Before we get into the next consideration of results, we note that there was a rush to the survey during our last post. 33 people went and took the survey, almost a 50% increase in a couple of days. We were wondering if we were going to see
the Outwardly OPC Reader Survey trending on Twitter! (If you’d like to start the second attempt at making it viral and haven’t taken the survey yet, go to: Reader Survey
When we saw the rush to take the survey, we wondered if there was a reason. Do people want to counteract the results? Do people think their views weren’t represented? The results are interesting.
33 people took the survey in a couple days, most of them presumably prompted by the first results post. Guess what? There are a couple of noteworthy differences, but basically the same result.
* 87.5% of those new 33 responded said either they haven’t seen a conversion from the world join the church or they’ve seen 1 or 2 but they are few and far between and years go by without one. (The first post, last week, had this number at 89%).
* An encouraging small deviation: 4 people of the 33 answered that “it happens fairly regularly at their church at least every year, sometimes a couple times a year.”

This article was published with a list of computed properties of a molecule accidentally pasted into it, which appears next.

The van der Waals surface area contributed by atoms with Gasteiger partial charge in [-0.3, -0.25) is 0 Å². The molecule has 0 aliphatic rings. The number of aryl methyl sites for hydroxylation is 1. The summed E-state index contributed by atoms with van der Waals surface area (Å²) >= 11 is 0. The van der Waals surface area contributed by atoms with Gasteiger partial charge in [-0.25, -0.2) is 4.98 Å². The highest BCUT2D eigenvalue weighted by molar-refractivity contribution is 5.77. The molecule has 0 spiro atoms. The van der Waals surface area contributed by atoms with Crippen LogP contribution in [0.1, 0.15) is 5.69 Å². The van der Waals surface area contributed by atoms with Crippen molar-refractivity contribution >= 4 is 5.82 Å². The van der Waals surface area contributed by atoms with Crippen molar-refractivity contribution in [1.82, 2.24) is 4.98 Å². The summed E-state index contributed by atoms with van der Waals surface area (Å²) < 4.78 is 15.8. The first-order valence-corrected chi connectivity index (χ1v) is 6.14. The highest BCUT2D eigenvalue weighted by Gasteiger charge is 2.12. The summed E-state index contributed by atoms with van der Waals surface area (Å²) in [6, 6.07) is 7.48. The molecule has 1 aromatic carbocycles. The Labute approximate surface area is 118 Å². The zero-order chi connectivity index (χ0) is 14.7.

* And one other deviation from the first post results: 12 of the 33 (36%) said they haven’t seen conversions from the world join reformed churches. That is considerably higher than the first set of answers (13%).
Onto the 2nd Set of Results…..
Our first survey, along with asking these questions of observation, also asked about why these trends might be true. We posed a number of options, no doubt imperfect. The answers were scattered across lots of options as may be expected and quite of a few gave us their own thoughts in the “Other” category. (Thank you for taking the time to express your thoughts!) We’ll be talking about and sharing some of those in the future (completely anonymously—they are anonymous to us).
Let’s just take a look at the results and then a few comments (On this question, you could chose as many answers as you like, not just one):
Observation #1, the top two answers split the emphasis, one on Christians and one on the church. Probably healthy.
52% chose that Christians are uncomfortable or afraid to evangelize
43% chose that Reformed churches focus on teaching and theology and neglect reaching the lost/evangelizing
Observation #2, the broad spread of answers (none exceptionally high, none low) could mean there are lots of reasons this is a weakness or it could mean we’re not sure or clear what the reasons are–just a thought for now.
To not neglect anyone who answered the survey, this question said, “IF you think this is a weakness in Reformed churches…” There were a couple of people who told us they didn’t believe it is a weakness.
Also there were not many, but a couple of people expressed concerns about evaluating this, talking about conversions, and putting a number on these things. They are wondering why do it and where it might lead. We hear that concern and plan to talk more about this, but rest assured there isn’t some kind of agenda to try this, that, or the other tactic to “fix” the issue. We initiated this survey to draw attention to a couple of things: We want to continually think about, evaluate, and talk about how we are doing as Reformed churches in this most important area of our calling to advance the kingdom. We trust everyone wants to do that.